On April 10, Nirvana will be inducted into the Rock and Roll Hall of Fame and the small town of Hoquiam, Washington, are making that day "Nirvana Day." The town, which has a population of less than 10,000 people, is just four miles down the road from late singer Kurt Cobain’s hometown of Aberdeen. The town's Mayor Jack Dunrey told radio station KXRO that the band deserve the honor. He said, "They bring great honor, I think as I say, to our entire community. And I think that it's good Kurt Cobain lived in Hoquiam for a little while, but he and Krist Novoselic are part of our community, and I think it's good to honor our sons and their great accomplishments."
After releasing their latest album 13, earlier this year, Black Sabbath are unsure if they will release a new album again down the line. Guitarist Geezer Butler told Classic Rock magazine, ""To me, it's been nicely rounded off now. If we did another album, it just wouldn't have the same vibe as far as I'm concerned. And with this one doing so well, the next one would have to be Number One everywhere too or people would see it as a failure."
On a promotional tour to talk about his new film, Her, music video director and filmmaker Spike Jonze spoke to IndieWire about a feature film he and Beastie Boys were working on called, We Can Do This. The film never panned out, but Jonze said, “It was so surreal and out there and [Adam Yauch’s filmmaker alter-ego] Nathanial Hornblower was a character as the director. One of the characters from ‘Sabotage,’ Sir Stuart Wallace, was a character. Both played by Yauch and it just would’ve been ridiculous and fun. Mike [Diamond] played a Country star [his alter-ego Country Mike] – those [country] songs we wrote for the movie actually. Adam Horowitz played this kid, Nino Vincenzi, who lived on Roosevelt Island with his dad who was a mechanic and was a little bit a John Travolta Saturday Night Fever type of kid. I forget all the different characters but… it would have been funny to see them on-screen.”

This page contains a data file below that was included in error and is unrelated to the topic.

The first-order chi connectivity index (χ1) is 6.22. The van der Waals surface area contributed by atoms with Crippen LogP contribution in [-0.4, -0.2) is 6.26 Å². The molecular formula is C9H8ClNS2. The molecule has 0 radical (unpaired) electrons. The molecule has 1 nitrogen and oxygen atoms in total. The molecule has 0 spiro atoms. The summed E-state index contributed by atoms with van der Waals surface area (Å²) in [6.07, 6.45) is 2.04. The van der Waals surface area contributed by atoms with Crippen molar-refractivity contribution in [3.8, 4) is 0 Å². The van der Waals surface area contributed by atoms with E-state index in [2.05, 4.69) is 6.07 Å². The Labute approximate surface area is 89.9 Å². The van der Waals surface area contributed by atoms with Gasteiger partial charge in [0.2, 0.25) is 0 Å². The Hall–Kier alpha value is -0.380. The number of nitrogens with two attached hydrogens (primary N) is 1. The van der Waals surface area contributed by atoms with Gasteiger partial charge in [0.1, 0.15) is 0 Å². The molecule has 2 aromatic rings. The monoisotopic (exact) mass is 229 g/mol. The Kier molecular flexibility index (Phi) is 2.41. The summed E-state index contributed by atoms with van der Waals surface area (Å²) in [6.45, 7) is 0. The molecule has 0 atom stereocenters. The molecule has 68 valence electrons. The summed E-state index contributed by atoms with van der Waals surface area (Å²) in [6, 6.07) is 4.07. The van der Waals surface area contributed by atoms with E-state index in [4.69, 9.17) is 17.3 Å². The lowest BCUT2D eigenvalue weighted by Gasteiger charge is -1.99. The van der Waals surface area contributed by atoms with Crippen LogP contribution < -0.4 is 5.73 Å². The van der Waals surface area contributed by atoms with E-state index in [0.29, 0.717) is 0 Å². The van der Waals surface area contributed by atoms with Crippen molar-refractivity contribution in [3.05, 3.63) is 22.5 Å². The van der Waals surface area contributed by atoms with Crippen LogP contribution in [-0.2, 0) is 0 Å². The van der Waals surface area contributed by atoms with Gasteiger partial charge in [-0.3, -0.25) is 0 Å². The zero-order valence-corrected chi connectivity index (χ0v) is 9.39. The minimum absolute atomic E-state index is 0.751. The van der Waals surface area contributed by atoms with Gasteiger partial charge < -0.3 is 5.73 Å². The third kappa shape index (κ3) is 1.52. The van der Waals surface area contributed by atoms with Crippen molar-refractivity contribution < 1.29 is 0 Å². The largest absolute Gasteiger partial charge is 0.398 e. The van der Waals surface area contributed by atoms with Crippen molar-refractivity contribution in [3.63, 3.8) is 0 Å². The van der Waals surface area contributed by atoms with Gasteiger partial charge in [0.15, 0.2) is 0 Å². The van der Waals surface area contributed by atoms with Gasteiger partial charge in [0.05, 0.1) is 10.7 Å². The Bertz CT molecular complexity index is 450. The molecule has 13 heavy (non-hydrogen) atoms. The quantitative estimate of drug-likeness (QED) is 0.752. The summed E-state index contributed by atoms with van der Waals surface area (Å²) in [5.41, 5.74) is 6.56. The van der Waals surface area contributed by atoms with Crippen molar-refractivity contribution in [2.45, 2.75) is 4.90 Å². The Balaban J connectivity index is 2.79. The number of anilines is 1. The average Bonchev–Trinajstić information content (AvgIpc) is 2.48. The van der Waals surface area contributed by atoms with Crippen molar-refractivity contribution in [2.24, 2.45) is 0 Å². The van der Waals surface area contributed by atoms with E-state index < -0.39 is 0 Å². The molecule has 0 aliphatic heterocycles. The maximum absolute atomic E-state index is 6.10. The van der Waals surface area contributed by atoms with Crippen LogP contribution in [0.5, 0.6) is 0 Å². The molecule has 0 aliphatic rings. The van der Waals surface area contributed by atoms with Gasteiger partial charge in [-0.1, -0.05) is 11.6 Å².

After being released from prison early, Pussy Riot members Maria Alyokhina and Nadezhda Tolokonnikova have said they are no longer Pussy Riot at a press conference in Russia. They said that they would be starting a non-governmental human rights group called Zona Prava, which translates to Justice Zone. Alyokhina added,"We can promote our cause without playing any shows. And we will never play any shows for money."